Justin Miller is a longtime friend of The Venturing Angler, and the podcasts he’s done with us have been the favorites of many listeners. A dedicated angler and a travel associate for The Fly Shop, Justin travels the world to fish, and for years, he’s been spending a good chunk of his life swinging for steelhead in Kamchatka. Justin recently sat down for an interview about his travels:
Where in the world have you fly fished?
Every continent but Antarctica! I love it all. Swinging flies is my biggest jam and has brought me all over the globe, from B.C. and Alaska, to Kamchatka, the Kola, and the tip of Argentina … But I love all travel to wild places and am always ready to jump a flight to go chase something weird and new. Saltwater fly fishing has brought me all over the Caribbean and Australia, and the jungle is the newest rabbit hole to jump down, chasing crazy aggressive fish from the Amazon to Africa. I love it all!
What is your favorite destination and why?
Hands down, the Kamchatka Steelhead Project. I am a steelheader to the core and the KSP is the best steelhead fishing left on Earth. Dime bright, we can hear waves crashing in the background. But most importantly, these populations don’t fight with all of the negative impacts facing our steelhead populations in North America. No dams, agriculture, deforestation, dewatering, pollution, over harvest, none of it. They are wild and unspoiled. Exactly how Mother Nature drew it up. That is unfortunately impossible to find here at home.
And if all of that wasn’t enough, the program is an active scientific research project. It is the longest and most in depth steelhead study in history and what we learn from these pristine systems we bring back to North America to use as a recipe for what we need our fisheries to look like. It is an epic model. Steelheading for science!
What is the most memorable travel experience you have and why?
Cape York, Australia. Place was off the hook. We landed 43 species for the week, virtually all on one fly. Everything from 3-inch mudskippers to a 400 pound Queensland grouper. Queenfish, barramundi and golden trevally were the main event, and they hammered the fly. It was just a ridiculous trip all around. Our mantra was, “What the hell is going to happen next?” It was never ending surprises.
What has been the best trip so far and why?
What makes one “the best”? That is an impossible question to answer. Every trip has things that make it stand apart from every other… If there was a best, it would be the only place anyone ever went … and that would be boring as hell … I think I would have like 17 trips on my list of best trips! HAHA!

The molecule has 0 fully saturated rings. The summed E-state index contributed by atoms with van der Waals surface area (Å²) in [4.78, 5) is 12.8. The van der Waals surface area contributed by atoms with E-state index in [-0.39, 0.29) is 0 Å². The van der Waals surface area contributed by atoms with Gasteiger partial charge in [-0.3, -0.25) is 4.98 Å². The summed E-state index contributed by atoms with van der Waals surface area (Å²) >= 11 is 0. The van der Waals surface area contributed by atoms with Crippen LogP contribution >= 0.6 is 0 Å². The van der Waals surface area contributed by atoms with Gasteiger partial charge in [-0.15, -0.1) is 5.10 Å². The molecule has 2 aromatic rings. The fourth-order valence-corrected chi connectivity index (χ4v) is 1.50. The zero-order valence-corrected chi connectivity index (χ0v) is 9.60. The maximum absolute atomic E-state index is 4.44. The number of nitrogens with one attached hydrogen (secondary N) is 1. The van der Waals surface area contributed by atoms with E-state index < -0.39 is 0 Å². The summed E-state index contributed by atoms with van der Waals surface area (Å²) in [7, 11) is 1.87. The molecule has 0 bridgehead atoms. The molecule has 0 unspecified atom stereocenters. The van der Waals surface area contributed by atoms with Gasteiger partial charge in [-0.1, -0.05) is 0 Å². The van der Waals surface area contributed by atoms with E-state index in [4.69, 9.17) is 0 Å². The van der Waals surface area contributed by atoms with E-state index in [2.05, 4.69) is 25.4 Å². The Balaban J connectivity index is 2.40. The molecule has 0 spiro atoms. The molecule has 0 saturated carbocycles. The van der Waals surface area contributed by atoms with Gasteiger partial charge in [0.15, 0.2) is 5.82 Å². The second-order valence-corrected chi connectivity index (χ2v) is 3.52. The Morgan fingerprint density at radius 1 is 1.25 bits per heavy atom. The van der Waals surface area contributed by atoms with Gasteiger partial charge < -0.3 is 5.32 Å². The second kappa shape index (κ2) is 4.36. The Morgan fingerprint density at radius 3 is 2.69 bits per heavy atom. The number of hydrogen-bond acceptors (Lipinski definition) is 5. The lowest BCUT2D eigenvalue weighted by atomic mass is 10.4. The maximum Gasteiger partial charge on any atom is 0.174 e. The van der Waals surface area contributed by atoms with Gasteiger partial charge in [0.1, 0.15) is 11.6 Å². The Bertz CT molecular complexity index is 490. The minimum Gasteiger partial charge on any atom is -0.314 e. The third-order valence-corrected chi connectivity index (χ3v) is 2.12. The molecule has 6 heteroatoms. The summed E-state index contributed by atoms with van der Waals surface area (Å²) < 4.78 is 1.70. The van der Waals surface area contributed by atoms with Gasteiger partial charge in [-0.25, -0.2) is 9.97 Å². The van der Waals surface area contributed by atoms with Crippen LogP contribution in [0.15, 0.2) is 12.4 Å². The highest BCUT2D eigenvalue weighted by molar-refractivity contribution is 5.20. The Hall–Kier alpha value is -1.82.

Do you have any travel coming up?
Oh yeah baby … If this lousy ‘rona lets up in time, I’m headed to the Seychelles in the spring! So stoked — GTs are the top dawg on my hit list … If that falls through we will call an audible and head down to Mexico or Belize. We can still get into those countries at least!
Is there a species that you are dying to catch? What is it about that fish?
GT is in pole position right now. They just look like the most violent fish on any flats fishery on Earth and I want to pick a fight with one.
When you are not on the water, what do you want the most out of a trip and why?
Good people to share it with … and cocktails.
What is your dream trip and why?
My dream trip is waking up in the bed of my pickup truck on the side of a steelhead river. No sleep all night because I’m too nervous and excited to see if the river is in shape in the morning. Pulling the waders on in the rain and trying to get the coat on before the base layer gets soaked. Casting all day in the drizzle, hoping for just one grab.
If one song where to play in a video short of your most recent fly fishing trip, what would it be?
I always think of Eminem’s song from 8 Mile, Lose Yourself.
“You better lose yourself in the music, the moment
You own it, you better never let it go
You only get one shot, do not miss your chance to blow
This opportunity comes once in a lifetime”
What is the one piece of gear you couldn’t bear to leave at home?
As you have traveled, what environmental issues have most concerned you?
“The Blob” in the North Pacific. It is a warm water temperature inversion that has created difficult oceanic conditions for all Pacific salmon populations, including steelhead. That plus the never ending droughts and low water in rivers during the spawn and we have seen steady declines in wild populations throughout the Pacific Northwest. Shit is no bueno.